An Aston Martin completes the Nürburgring circuit powered by hydrogen within a few weeks of the UK government welcoming a timetable for switching to hydrogen cars.
With headlines like this, it’s no surprise that motorists are increasingly expecting hydrogen fuel-cell cars to be the salvation of the planet. And surely it’s only a matter of time before the practical difficulties of dealing with a highly inflammable volatile gas are overcome and we can start using this sustainable, non-polluting fuel that promises both high torque and long range.
The Department of Transport seems to think so. This spring, the Business and Energy Minister, Michael Fallon, welcomed a comprehensive report into the future of hydrogen vehicles in the UK. His language was positive, if typically vague: “The findings of the report demonstrate hydrogen fuel cell electric vehicles can have a real impact,” he said.
“Successful commercialisation of the technology will require government to work in strong partnership with industry. Prompt action is needed to ensure the potential benefits are realised by businesses and consumers in the UK.”
The report from the UKH2Mobility project predicted more than 1.5 million hydrogen vehicles could be on UK roads by 2030. The project is a loose group of government experts and businesses, including Nissan, Toyota, Daimler and Hyundai. Their report is available to view online at: http://tiny.cc/uk_h2mobility.
At the same time, London mayor Boris Johnson was promoting his London Hydrogen Partnership – another mix of official and commercial interests working on a framework to encourage hydrogen power. Their website explains their aims: http://tiny.cc/lhg.
Both organisations seem full of lofty ideals, good intentions and long-winded predictions. They also seem to be well funded. But when observers search for actual concrete progress in creating a public hydrogen infrastructure both their tanks appear to be rather dry.
More exciting real news for the motorist this spring was the appearance of the hydrogen-powered Aston Martin. Surely this is a major step towards a viable hydrogen car? The first-ever hydrogen-fuelled lap of the 24km (15-mile) circuit in Germany was driven by Aston Martin Chief Executive Officer Dr Ulrich Bez. He was at the wheel of the prototype Aston Martin Hybrid Hydrogen Rapide S. David King, Director of Special Projects at Aston Martin led the project.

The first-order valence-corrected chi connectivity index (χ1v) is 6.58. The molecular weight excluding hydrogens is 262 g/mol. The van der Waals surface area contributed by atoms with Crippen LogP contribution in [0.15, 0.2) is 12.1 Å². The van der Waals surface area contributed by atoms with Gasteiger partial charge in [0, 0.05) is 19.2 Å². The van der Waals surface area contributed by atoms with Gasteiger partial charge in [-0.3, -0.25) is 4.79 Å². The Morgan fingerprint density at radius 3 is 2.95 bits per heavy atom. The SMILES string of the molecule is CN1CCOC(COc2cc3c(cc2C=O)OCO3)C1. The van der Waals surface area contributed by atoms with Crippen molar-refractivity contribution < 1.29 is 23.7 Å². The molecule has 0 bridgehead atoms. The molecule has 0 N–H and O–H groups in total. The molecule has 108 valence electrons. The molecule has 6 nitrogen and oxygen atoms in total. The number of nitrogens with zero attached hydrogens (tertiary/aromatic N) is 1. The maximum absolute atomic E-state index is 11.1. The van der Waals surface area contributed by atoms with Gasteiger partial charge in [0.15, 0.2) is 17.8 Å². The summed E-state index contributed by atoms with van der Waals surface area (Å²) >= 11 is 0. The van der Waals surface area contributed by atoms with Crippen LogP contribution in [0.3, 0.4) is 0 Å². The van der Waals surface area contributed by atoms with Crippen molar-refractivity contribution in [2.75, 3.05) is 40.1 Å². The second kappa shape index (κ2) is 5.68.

He said: “This achievement should leave no one in any doubt that the system we have developed is a viable and exciting option for the future.” But wait a moment. Is there some small print after all that? Ah yes, the car is actually a hybrid that uses conventional petrol plus hydrogen.
Coincidentally it appeared just before the new Rapide S four-door sports car arrived in Aston Martin showrooms worldwide, boasting a totally un-environmental twin turbocharged 6.0-litre V12 engine. So was it, perhaps, more about marketing than real progress?
Indeed, Volkswagen’s head of research Dr Jurgen Leohold gave an interview to Autocar this spring in which he described prototype hydrogen vehicles as a “marketing exercise.” He said they are only being produced to pacify politicians. Amazingly, his views were echoed by the CEO of VW.
Around the time Aston were preparing their Nürburgring stunt, VW Chief Executive Officer Martin Winterkorn was telling journalists that hydrogen fuel cells have failed to live up to promises and are unlikely to become an efficient and cost-effective way to power cars in the near future. Winterkorn said: “I do not see the infrastructure for fuel cell vehicles and I do not see how hydrogen can be produced on large scale at reasonable cost. I do not currently see a situation where we can offer fuel cell vehicles at a reasonable cost.”
And perhaps the most important of all this year’s developments in the alternative fuel world was a little-publicised report by Lux Research. Lux is an independent international research firm selling strategic intelligence to leading figures in business, finance and government around the world. Their study of the future of hydrogen-fuelled vehicles was completed this year.
They concluded: “Capital cost… will limit adoption, dashing dreams of a revolutionary energy future.” They said that the costs of compressing hydrogen to the 350lbs pressure needed for distribution, storage and use (the same pressure as used in the Aston Martin hybrid) will always be prohibitive.
That conclusion is likely to be potent fuel for the critics of hydrogen cars, who have always claimed that it is a time-wasting distraction from more readily available solutions like hybrids, biofuel and electric power.